Immigrant rights advocate Jose Munoz said that young people on the program, known as “Dreamers,” arrived in the country illegally as children but that reports have surfaced in three states of DACA recipients receiving deportation case notifications.
However, the immigrant rights advocate did not provide proof to support his claims.
The order was made with a sunset provision, meaning that the DACA program was never intended to provide limitless protection from deportation for those covered by the order.
Trump initially announced his administration would be phasing out the program in 2017, branding it unconstitutional because Congress never authorized it.
However, the federal courts ruled against the decision and maintained the program should be restarted in full.
In November, the president said that many of the DACA recipients were “hardened criminals” and “not angels” but promised to make a deal to allow them to stay in the United States.
However, he promised that his administration would not just “cut DACA off but rather provide a window of opportunity for Congress to finally act.”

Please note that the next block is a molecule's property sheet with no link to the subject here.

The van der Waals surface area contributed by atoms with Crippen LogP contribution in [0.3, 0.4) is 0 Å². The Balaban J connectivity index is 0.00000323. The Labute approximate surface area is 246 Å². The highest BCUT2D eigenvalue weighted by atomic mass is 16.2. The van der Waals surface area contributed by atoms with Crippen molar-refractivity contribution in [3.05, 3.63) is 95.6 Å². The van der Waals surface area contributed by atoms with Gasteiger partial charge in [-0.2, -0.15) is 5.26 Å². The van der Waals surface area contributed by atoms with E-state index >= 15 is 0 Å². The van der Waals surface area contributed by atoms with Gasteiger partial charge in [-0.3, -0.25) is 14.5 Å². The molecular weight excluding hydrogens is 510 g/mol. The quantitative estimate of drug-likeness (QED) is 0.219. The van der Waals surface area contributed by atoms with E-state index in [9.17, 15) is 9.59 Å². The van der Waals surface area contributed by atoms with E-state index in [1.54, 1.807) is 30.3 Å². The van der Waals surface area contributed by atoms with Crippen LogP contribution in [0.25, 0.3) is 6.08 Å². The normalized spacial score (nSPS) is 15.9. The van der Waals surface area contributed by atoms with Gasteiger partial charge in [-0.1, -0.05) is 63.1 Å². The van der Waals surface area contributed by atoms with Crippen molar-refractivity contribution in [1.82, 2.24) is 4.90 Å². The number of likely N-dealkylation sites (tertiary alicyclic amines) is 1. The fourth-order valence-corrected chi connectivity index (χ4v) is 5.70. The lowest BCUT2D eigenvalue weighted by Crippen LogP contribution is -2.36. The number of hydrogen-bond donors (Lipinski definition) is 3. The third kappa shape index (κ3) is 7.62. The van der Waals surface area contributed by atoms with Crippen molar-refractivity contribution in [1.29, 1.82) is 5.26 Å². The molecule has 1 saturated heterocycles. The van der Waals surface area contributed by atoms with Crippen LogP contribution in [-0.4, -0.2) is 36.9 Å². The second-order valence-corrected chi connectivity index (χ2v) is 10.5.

Some opponents of the DACA program have praised the fact that ICE is targeting dreamers, as they believe it means that Trump’s administration is expecting a favorable ruling from the high court.
Since it began accepting applications in August 2012, more than 800,000 migrants have applied to join the initiative, which allows people who were illegally brought to the United States at a young age for various reasons to remain in the country for renewable two-year periods.
However, to be deemed eligible for the initiative, recipients should not have felonies or serious misdemeanors on their records. They must have arrived in the country before 2007 when they were under the age of 16.